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Globalization: Definition

Read the following definitions. This information will be used in the remainder of the course. When you are finished, Take the Quiz for this module.

Definitions of Globalization:

1. Joseph Stiglitz, an economist and winner of the Nobel Prize defines Globalization as follows:

Globalization "is the closer integration of the countries and peoples of the world ...brought about by the enormous reduction of costs of transportation and communication, and the breaking down of artificial barriers to the flows of goods, services, capital, knowledge, and people across borders." (from Globalization and its Discontents)

2. Thomas Friedman, political reporter for the New York Times, defines Globalization in terms of PARADIGM SHIFTS. We can compare the contemporary world to the world of the Cold War prior to the fall of Communism (1989). The following is a partial list of contrasts derived from Thomas Friedman's book The Lexus and the Olive Tree.

Paradigm Shifts from the Cold War to the Age of Globalization
Cold War Globalization
Division Integration
(of nations, markets and technologies)
the Wall the Web
8% of world's countries
have free markets
28% of world's countries
have free markets
Different cultures Global culture
Weight (megatons) Speed (megabits)
Power of nations Power of individuals, markets

3. Go to the Glossary section of the UC Atlas of Global Inequality (http://ucatlas.ucsc.edu/glossary.html). Scroll down to the definition of Globalization. THIS DEFINITION IS THE CLOSEST TO THE UNDERSTANDING OF GLOBALIZATION THAT WILL BE DEVELOPED IN THIS COURSE. You will find the glossary a useful tool for this course. The definition is reproduced here for your convenience:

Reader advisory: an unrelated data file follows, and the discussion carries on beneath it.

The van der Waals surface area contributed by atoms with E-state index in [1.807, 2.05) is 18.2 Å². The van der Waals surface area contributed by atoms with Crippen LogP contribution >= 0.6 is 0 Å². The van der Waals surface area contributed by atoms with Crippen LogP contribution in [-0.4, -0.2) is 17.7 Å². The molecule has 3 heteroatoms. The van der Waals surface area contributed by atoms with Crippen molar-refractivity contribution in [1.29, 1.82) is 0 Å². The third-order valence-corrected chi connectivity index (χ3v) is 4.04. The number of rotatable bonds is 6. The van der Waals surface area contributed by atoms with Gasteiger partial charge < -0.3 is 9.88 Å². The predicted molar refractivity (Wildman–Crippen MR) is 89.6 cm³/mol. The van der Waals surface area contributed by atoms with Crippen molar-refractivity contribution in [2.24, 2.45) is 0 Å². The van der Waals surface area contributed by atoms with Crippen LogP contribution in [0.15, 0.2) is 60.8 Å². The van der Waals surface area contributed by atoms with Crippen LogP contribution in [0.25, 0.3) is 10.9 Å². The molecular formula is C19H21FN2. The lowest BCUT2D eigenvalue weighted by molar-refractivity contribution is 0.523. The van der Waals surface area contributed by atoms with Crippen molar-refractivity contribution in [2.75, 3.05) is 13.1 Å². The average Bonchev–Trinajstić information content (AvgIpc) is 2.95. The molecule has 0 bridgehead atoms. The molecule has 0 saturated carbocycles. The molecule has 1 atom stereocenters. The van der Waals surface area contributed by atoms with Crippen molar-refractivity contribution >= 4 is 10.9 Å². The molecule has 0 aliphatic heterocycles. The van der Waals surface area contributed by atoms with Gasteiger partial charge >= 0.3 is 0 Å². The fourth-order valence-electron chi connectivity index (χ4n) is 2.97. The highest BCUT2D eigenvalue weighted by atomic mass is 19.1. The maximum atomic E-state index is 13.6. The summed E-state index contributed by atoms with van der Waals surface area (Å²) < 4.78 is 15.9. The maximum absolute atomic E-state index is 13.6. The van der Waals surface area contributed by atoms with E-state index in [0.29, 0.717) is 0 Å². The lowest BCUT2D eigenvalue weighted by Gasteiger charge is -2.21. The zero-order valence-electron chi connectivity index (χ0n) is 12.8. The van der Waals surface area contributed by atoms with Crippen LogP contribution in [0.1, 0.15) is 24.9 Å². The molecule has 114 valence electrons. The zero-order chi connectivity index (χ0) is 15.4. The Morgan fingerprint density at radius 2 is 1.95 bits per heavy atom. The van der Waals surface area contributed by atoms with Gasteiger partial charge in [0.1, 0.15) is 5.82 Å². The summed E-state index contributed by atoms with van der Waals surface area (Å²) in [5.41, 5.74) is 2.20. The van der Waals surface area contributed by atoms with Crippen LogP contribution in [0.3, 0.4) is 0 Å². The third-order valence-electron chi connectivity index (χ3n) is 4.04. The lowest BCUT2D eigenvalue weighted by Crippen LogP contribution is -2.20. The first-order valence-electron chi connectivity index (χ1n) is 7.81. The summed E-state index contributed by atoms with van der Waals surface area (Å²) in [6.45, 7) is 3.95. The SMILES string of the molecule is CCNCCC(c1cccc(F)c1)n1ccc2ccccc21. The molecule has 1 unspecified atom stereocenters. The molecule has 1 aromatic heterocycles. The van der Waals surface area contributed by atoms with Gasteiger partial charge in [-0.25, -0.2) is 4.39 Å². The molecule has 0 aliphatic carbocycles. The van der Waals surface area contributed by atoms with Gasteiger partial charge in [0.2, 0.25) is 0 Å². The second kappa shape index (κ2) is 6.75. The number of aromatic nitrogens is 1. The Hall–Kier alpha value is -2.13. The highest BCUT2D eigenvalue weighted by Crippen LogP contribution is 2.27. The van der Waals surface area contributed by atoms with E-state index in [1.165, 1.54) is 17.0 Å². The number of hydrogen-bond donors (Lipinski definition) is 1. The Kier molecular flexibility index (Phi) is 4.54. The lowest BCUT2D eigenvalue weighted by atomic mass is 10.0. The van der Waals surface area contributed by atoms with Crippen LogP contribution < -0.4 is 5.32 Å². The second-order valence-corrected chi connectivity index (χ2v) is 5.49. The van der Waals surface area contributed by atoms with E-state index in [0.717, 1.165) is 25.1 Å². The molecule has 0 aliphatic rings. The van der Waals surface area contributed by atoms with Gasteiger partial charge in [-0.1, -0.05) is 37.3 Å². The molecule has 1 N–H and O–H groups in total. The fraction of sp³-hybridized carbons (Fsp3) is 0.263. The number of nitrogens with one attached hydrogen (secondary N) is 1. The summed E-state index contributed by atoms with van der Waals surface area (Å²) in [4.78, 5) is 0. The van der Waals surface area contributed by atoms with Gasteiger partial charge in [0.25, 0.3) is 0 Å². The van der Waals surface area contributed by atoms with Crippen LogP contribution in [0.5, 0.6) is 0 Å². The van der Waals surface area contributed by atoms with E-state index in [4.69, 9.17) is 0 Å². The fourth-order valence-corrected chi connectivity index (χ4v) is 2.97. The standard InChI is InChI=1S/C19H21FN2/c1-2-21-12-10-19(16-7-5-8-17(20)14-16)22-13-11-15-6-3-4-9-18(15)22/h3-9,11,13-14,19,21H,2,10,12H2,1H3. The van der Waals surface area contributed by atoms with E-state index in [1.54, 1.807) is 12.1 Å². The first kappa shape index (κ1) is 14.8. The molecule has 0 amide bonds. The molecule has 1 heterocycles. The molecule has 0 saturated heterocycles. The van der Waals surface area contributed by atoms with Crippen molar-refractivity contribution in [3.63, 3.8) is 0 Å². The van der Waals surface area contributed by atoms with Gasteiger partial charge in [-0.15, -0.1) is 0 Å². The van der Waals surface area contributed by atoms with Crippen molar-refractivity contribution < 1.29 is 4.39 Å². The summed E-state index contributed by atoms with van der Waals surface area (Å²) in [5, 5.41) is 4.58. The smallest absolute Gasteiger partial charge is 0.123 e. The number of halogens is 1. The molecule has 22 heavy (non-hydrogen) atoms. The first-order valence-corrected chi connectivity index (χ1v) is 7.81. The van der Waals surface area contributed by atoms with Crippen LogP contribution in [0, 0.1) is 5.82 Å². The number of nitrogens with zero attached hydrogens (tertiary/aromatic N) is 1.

"Globalization, global integration: ‘…a widening, deepening and speeding up of interconnectedness in all aspects of contemporary social life from the cultural to the criminal, the financial to the spiritual’ (Held and McGrew 1999: 2). Several dimensions of globalization can usefully be identified. These dimensions can often be analyzed separately even though they may have powerful interconnections. Economic globalization means the greater global connectedness of economic activities, through transnational trade, capital flows and migration. Environmental globalization could include the increasingly global effects of human activity on the environment. Cultural globalization may highlight the connections among languages, ways of living, and fears of global homogeneity through the spread of North American and European languages and culture. Political globalization may include wider acceptance of global political standards such as human rights, democracy, labor standards, environmental standards, as well as the greater coordination of actions by governments and other institutions across the globe."
-- Source: UC Atlas of Global Inequality (http://ucatlas.ucsc.edu/glossary.html)

Note that in the above definition, Globalization is divided into four aspects or dimensions:

  • Economic
  • Environmental
  • Political
  • Cultural

In the modules used in this course, we will be primarily concerned with economic, political, and cultural issues.

Also note that the definition cites Held and McGrew who emphasize

SPEED

as one of the general features of Globalization.

(NOTE: The reference is not complete, but is probably from an earlier edition of one of their books. See Book Links below.)

The UC Atlas definition emphasizes that while

SYSTEMS ARE BECOMING MORE HIGHLY INTEGRATED ,

these trends are also leading to potential

FEAR AND CONFLICT.

We shall be examining these trends, or economic, political, and cultural forces, throughout this course.

Article of the Day

Created on ... February 07, 2004. Revised 21:49 3/26/2006